At the MediaPost Search Insider Summit in 2010, college students led by then Ball State University project manager Michelle Prieb redesigned Google into a personal assistant after deciding they wanted the search engine to know how they think and feel before serving up query results. The students said they wanted visual search, and for engines to serve them ideas based on personal information stored in social sites across the Web. Fast-forward two years to 2012, and the students may very well get their wish.
Marissa Mayer, VP of local, maps and localized for Google, said that during the next two decades Google will work on the ability of its search engine to predict and suggest answers to search queries, reports the Huffington Post.
Mayer, speaking during Bloomberg Businessweek's event at the 92nd Street Y in New York City, said: "Can we predict what restaurants you’ll like when you're in a new city? It may not be that you search for pizza, but we know you tend to like pizza places, or you tend to like more casual, loungey bars, so we can suggest things."
At the 2010 MediaPost summit, students also wanted an option to make the search process targeted or exploratory, similar to how Pandora analyzes the composition of songs based on prior music picks. The students wanted search engines to analyze the composition of their virtual identity and serve them recommendations based on that process. And what if search engines could pull from data in social sites, including Twitter, as well as social recommendations from friends? Those descriptions emerged from the summit.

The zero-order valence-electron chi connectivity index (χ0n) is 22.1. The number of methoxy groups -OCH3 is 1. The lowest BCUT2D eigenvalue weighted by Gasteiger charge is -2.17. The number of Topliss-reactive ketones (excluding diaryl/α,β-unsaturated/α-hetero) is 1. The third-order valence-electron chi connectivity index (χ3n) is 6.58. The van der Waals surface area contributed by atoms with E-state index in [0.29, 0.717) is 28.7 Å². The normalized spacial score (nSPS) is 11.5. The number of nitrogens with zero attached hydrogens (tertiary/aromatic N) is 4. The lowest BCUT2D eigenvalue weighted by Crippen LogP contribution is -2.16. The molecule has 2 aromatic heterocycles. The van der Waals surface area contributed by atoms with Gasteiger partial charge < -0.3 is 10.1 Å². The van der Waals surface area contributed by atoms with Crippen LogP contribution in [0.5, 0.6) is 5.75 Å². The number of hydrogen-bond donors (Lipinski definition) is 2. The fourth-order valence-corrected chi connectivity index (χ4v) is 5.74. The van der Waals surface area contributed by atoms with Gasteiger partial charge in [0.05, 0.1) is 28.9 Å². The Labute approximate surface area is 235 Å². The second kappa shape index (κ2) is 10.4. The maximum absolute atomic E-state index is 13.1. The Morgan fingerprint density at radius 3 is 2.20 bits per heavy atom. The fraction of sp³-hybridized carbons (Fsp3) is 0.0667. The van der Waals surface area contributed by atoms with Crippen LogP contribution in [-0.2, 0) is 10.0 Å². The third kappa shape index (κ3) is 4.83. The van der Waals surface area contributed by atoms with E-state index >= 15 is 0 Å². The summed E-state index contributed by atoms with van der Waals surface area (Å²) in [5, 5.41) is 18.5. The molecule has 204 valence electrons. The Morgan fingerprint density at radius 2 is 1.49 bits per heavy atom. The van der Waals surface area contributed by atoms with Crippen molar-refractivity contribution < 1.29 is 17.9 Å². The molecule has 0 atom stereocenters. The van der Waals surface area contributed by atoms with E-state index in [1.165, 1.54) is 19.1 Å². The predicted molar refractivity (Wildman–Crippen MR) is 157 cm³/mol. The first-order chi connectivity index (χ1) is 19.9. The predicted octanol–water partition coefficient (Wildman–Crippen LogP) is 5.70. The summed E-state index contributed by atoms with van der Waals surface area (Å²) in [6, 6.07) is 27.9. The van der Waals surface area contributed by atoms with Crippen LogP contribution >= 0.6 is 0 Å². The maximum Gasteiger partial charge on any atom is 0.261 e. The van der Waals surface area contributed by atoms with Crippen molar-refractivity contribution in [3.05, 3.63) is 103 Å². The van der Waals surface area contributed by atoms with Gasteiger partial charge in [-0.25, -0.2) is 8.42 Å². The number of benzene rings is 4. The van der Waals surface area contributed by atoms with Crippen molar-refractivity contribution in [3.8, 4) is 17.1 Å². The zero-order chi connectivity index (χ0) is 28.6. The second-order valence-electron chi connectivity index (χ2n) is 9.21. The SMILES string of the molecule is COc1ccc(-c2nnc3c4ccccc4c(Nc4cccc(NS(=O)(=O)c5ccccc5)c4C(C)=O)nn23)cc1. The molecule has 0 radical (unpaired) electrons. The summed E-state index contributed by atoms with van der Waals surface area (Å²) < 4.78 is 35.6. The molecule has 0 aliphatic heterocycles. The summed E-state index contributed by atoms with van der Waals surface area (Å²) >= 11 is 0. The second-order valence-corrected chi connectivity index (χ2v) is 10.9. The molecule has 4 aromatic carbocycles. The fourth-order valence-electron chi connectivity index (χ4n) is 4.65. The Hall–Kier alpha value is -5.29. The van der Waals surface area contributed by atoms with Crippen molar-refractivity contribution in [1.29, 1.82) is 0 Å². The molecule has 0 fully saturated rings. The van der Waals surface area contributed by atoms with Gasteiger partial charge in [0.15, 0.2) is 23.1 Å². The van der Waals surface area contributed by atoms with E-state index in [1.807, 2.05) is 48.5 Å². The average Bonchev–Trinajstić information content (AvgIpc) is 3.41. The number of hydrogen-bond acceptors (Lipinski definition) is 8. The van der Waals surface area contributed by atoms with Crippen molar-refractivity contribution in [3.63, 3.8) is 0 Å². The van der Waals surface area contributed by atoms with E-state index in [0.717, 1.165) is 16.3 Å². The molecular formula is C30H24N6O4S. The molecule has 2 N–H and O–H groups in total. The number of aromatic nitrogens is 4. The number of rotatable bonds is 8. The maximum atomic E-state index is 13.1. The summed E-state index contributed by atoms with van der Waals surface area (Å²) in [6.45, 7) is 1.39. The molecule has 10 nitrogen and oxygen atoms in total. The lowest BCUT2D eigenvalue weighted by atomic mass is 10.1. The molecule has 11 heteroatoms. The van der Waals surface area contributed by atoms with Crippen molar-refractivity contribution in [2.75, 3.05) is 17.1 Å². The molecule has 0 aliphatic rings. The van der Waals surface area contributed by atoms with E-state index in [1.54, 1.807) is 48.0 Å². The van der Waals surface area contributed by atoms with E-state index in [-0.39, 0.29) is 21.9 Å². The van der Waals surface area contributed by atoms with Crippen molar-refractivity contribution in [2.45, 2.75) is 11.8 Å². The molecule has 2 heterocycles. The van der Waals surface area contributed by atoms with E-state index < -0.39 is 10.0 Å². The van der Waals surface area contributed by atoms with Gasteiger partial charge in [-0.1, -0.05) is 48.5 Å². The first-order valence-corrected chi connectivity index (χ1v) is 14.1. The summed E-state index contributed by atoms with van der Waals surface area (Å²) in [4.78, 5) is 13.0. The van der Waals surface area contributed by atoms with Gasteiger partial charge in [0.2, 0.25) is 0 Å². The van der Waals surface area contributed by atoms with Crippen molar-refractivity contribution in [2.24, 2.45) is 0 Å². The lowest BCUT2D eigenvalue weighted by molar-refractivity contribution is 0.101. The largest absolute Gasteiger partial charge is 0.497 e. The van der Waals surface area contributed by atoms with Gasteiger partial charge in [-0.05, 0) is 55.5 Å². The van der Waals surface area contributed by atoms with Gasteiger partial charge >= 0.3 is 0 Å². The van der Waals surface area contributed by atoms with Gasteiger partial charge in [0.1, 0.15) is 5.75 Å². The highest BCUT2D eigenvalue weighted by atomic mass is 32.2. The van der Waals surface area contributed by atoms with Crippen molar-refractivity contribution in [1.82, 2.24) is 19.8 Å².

On Thursday, Google published a patent with the U.S. Patent Trademark Office that describes how they might display social search query results within Web search. The patent, filed in December of 2010, doesn’t mention Google Plus, but rather contemplates showing social results from a range of sites that could be considered social, explains SEO by the Sea founder Bill Slawski.
Prieb is back at the Search Insider Summit 2012, by the way. While she moved on from Ball State and now supports accounts at Edelman Digital, she brings with her local Floridian students -– including Brittany Morris -- who will describe their social-search engine of the future. Come join us.
In this 3-minute video, Mayer describes the beginnings of AdSense and how she almost stopped a multimillion-dollar business. She said about 5% of page views daily are searches. So, in a cybercafé, one in 20 screens will have a search page up. That wasn't good enough. The idea to link any text to ads gave birth to AdSense.